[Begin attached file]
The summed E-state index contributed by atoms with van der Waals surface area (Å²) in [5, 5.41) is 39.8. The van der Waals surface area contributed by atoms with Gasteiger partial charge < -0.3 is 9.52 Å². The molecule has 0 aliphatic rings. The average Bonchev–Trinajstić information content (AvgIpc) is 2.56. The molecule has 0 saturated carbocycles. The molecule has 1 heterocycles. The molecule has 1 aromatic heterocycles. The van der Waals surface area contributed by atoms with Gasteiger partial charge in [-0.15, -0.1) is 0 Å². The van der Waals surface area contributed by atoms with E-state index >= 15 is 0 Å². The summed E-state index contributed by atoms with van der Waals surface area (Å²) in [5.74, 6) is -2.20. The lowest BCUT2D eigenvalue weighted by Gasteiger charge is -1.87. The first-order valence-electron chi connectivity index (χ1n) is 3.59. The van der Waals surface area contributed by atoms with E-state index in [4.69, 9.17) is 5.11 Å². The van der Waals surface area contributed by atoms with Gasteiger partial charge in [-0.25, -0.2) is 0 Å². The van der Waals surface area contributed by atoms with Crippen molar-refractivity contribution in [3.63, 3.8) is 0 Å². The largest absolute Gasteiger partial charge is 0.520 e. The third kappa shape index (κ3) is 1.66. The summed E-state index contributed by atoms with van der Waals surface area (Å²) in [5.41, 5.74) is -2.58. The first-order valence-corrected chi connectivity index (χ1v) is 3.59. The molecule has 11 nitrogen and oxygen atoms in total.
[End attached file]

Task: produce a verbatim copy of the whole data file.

The summed E-state index contributed by atoms with van der Waals surface area (Å²) in [5, 5.41) is 39.8. The van der Waals surface area contributed by atoms with Gasteiger partial charge < -0.3 is 9.52 Å². The molecule has 0 aliphatic rings. The average Bonchev–Trinajstić information content (AvgIpc) is 2.56. The molecule has 0 saturated carbocycles. The molecule has 1 heterocycles. The molecule has 1 aromatic heterocycles. The van der Waals surface area contributed by atoms with Gasteiger partial charge in [-0.15, -0.1) is 0 Å². The van der Waals surface area contributed by atoms with E-state index >= 15 is 0 Å². The summed E-state index contributed by atoms with van der Waals surface area (Å²) in [5.74, 6) is -2.20. The lowest BCUT2D eigenvalue weighted by Gasteiger charge is -1.87. The first-order valence-electron chi connectivity index (χ1n) is 3.59. The van der Waals surface area contributed by atoms with E-state index in [4.69, 9.17) is 5.11 Å². The van der Waals surface area contributed by atoms with Gasteiger partial charge in [-0.25, -0.2) is 0 Å². The van der Waals surface area contributed by atoms with Crippen molar-refractivity contribution in [3.63, 3.8) is 0 Å². The largest absolute Gasteiger partial charge is 0.520 e. The third kappa shape index (κ3) is 1.66. The summed E-state index contributed by atoms with van der Waals surface area (Å²) in [5.41, 5.74) is -2.58. The first-order valence-corrected chi connectivity index (χ1v) is 3.59. The molecule has 11 nitrogen and oxygen atoms in total.